Guide to the IRA Battery Storage Tax Credit in 2023
Begin in January 2023, households can receive an uncapped 30% tax credit for a battery storage installation, even if it's not paired with a solar system. Here we listed some frequently asked questions and answers to them.
Do Batteries Qualify for the Solar Tax Credit?
On Aug. 16, 2022, the IRA adds Section 48(a)(3)(A)(ix) to create an ITC for standalone energy storage technology with a minimum capacity of 3 kWh. Energy storage technology includes batteries, but it also applies more broadly to any energy storage technology that receives, stores and delivers energy for conversion to electricity, or to most technology that thermally stores energy (excluding swimming pools, combined heat and power systems, and building structural components). Energy storage installations that are placed in service after Dec. 31, 2022, and begin construction prior to Jan. 1, 2025, are entitled to the existing ITC under Section 48(a). Energy storage installations that begin construction after Dec. 31, 2024, will be entitled to credits under the technology-neutral ITC under new Section 48E (discussed below).
And it specifically addresses the Residential Clean Energy Credit for “qualified battery storage technology expenditure”
How much can I get from the battery storage tax credit?
The signing of the Inflation Reduction Act put into immediate effect the 30% Residential Clean Energy Credit, which applies to the cost of the battery and labor including installation fee.
Can I apply for this battery tax credit if I don't have solar power system?
Beginning on January 1, 2023, standalone battery storage (batteries that aren't connected to solar panels) will also qualify for the 30% Residential Clean Energy Credit.
So if you only purchase some batteries for energy backup, don't worry, you also can have opportunity for this apply if meet the requirements that we're going through below.
Does all battery storage qualify for the Federal Tax Credit?
To qualify for the 30% tax credit, battery storage must be:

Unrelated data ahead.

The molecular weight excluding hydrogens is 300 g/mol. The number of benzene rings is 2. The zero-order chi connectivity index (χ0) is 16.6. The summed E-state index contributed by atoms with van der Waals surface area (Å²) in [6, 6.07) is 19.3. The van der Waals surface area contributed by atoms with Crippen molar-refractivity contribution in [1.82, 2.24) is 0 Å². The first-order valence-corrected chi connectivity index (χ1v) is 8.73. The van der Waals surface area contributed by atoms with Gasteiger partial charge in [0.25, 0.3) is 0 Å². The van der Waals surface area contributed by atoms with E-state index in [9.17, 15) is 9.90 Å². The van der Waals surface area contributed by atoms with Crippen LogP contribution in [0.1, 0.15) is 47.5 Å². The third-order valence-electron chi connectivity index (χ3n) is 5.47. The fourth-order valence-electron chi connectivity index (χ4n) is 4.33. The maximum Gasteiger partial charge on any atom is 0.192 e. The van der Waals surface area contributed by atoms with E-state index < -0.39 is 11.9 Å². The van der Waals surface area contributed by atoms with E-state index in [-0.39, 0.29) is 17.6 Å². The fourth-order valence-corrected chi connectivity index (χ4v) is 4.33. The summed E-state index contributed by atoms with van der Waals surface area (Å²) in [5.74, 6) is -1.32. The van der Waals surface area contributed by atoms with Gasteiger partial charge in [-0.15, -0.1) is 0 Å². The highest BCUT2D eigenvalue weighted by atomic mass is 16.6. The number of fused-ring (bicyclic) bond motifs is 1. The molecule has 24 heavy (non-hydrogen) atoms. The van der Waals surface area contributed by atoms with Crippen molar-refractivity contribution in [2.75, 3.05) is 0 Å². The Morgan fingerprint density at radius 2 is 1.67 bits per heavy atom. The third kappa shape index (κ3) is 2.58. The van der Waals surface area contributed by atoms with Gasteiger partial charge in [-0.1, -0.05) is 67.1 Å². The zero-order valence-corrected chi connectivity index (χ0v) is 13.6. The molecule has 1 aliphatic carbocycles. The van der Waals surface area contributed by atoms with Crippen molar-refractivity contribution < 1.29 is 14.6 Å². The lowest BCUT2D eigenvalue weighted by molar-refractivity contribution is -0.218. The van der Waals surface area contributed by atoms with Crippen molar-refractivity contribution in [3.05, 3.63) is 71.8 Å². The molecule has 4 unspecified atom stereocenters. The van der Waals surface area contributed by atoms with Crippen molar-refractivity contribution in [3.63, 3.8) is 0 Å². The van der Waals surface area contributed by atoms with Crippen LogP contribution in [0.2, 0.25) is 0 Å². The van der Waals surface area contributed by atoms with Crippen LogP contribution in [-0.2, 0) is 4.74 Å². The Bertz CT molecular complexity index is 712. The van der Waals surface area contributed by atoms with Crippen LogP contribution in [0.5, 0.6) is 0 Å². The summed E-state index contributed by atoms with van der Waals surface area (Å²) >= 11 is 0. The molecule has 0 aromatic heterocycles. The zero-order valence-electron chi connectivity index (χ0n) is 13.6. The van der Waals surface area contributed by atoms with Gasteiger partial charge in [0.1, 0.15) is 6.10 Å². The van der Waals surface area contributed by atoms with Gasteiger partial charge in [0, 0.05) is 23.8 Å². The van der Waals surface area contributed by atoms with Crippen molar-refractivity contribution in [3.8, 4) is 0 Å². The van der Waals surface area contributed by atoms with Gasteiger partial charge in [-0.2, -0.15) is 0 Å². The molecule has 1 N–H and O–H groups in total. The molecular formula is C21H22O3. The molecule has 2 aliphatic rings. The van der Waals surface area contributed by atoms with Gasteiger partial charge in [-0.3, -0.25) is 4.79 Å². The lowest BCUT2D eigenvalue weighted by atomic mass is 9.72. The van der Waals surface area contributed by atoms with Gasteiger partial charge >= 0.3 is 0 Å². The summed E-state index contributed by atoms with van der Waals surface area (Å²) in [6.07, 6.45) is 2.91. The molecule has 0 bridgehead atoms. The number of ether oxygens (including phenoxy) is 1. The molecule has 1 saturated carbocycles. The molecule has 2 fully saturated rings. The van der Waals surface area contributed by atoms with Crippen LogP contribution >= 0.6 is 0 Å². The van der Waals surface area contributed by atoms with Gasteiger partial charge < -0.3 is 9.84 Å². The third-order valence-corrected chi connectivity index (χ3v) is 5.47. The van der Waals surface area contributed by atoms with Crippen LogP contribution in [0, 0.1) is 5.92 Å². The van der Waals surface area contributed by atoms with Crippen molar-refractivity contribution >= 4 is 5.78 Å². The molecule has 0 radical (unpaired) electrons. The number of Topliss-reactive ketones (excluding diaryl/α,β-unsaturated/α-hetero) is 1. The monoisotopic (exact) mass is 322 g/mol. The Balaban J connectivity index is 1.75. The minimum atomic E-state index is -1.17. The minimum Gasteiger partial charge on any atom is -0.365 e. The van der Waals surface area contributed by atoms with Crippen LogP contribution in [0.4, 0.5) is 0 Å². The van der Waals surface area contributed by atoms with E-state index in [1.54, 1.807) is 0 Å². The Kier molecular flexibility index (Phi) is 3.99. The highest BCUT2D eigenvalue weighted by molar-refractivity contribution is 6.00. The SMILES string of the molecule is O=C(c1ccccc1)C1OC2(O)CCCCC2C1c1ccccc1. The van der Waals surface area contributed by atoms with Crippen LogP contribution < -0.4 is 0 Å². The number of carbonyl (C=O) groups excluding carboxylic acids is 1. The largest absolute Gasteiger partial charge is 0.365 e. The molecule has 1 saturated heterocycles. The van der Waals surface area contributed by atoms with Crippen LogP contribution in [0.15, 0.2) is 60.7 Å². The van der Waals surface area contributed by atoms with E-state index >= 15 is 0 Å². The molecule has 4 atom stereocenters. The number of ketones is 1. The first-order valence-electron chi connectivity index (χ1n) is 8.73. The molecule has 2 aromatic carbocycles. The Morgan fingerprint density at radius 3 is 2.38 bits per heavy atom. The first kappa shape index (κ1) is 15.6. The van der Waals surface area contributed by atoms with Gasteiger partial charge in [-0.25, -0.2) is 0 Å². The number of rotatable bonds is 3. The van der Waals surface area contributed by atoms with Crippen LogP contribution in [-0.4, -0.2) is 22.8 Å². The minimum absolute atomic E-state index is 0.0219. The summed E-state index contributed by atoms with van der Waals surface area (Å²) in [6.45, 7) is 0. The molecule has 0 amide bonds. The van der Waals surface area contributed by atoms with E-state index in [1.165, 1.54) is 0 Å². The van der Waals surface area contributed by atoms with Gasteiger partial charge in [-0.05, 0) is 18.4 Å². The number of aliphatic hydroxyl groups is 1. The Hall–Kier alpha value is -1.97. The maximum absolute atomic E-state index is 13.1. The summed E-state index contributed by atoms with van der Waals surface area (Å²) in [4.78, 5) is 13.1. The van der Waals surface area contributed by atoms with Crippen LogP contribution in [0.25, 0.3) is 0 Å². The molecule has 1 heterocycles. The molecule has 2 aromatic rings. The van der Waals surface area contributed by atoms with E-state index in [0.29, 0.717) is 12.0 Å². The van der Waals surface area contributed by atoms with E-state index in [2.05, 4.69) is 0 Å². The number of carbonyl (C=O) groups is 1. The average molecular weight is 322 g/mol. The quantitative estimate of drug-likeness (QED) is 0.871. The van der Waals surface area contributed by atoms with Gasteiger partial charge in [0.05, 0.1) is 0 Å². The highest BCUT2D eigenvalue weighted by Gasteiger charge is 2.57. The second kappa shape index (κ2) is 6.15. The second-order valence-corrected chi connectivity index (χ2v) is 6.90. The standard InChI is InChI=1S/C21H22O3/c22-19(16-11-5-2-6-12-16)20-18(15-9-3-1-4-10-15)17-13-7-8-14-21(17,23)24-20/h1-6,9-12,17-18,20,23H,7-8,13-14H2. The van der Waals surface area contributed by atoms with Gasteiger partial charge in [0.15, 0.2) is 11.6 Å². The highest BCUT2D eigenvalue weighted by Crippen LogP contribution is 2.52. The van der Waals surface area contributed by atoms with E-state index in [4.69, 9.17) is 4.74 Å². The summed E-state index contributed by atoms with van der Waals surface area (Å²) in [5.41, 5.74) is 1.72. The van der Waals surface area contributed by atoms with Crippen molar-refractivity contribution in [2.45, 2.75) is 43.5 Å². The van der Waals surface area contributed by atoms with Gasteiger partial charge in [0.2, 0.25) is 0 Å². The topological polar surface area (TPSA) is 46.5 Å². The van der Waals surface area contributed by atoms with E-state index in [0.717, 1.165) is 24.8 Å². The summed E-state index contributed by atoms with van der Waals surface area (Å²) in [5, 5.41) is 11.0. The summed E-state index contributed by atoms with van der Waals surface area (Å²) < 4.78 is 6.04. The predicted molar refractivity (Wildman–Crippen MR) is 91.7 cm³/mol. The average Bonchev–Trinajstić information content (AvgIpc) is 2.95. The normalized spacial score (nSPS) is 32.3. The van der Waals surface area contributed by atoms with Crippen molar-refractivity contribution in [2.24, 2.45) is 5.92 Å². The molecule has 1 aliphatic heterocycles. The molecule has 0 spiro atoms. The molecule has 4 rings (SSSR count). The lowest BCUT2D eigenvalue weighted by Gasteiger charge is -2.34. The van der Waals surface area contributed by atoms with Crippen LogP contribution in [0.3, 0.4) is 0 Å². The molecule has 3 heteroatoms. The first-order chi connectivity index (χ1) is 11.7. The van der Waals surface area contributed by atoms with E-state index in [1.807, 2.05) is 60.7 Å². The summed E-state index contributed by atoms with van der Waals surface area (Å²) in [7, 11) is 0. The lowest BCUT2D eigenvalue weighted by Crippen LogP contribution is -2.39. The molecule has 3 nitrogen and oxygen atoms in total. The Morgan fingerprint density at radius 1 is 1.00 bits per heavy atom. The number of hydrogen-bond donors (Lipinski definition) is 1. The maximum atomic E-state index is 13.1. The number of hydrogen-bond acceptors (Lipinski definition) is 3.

-Installed in connection with a dwelling unit located in the United States and used as a residence by the taxpayer
-(Have) a capacity of not less than 3 kilowatt hours.
And notice that there are no maximum size, price, brand, manufacture or tax credit qualifications.
So no matter your battery are made by US or other country, you can enjoy a 30% tax credit on as large of a battery system as you’d like.
How to Claim the Federal Tax Credit?
This Residential Clean Energy Credit is a non-refundable credit that can be used to lower your federal tax liability.
So it means the tax credit is not a check that comes in the mail. Actually, it’s a credit that can be used to reduce your federal tax liability beginning in the same tax year that your battery was installed and deemed operational by a government inspector.
- Determine Eligibility – Consult with your tax advisor to determine if you are eligible for the credit and have or will have sufficient tax liability to utilize the credit.
- Complete IRS Form 5695 – This form is available onlineand is used to claim renewable energy credits. Instructions on filling out the form are available here.
- Add The Credits To Your 1040 – Once you’ve determined you are eligible for the Residential Clean Energy Credit and you have correctly completed Form 5695, you use the total credit from Form 5695 on your Form 1040 to reduce the amount of tax you owe
A vast majority of batteries installed between 2022 and 2032 will qualify for the solar tax credit expanded by the Inflation Reduction Act. The only qualifications specified by the Inflation Reduction Act are that the battery must be installed in a taxpayer's residence in the US, and the capacity of the battery storage must exceed 3 kWh.
The 30% tax credit can be used to reduce your tax liability and can be carried forward if it's not all used at once.
Even though it's available for the next 10 years, but the tax credit rate will step down, the 30% Section 25D credit lasts until Dec. 31, 2032, and then drops to 26% in 2033, and 22% in 2034. The credit is unavailable in 2035 and thereafter.
You should always consult your tax professional to determine your eligibility for tax credits given your individual situation. Zendure does not guarantee any tax credit based on our products, and any information we provide is for educational purposes only and should not be considered legal advice. It does not constitute professional tax advice or financial guidance. It should not be used as the only source of information when making purchasing decisions, investment decisions, tax decisions, or execution. Consult a tax professional to evaluate your eligibility.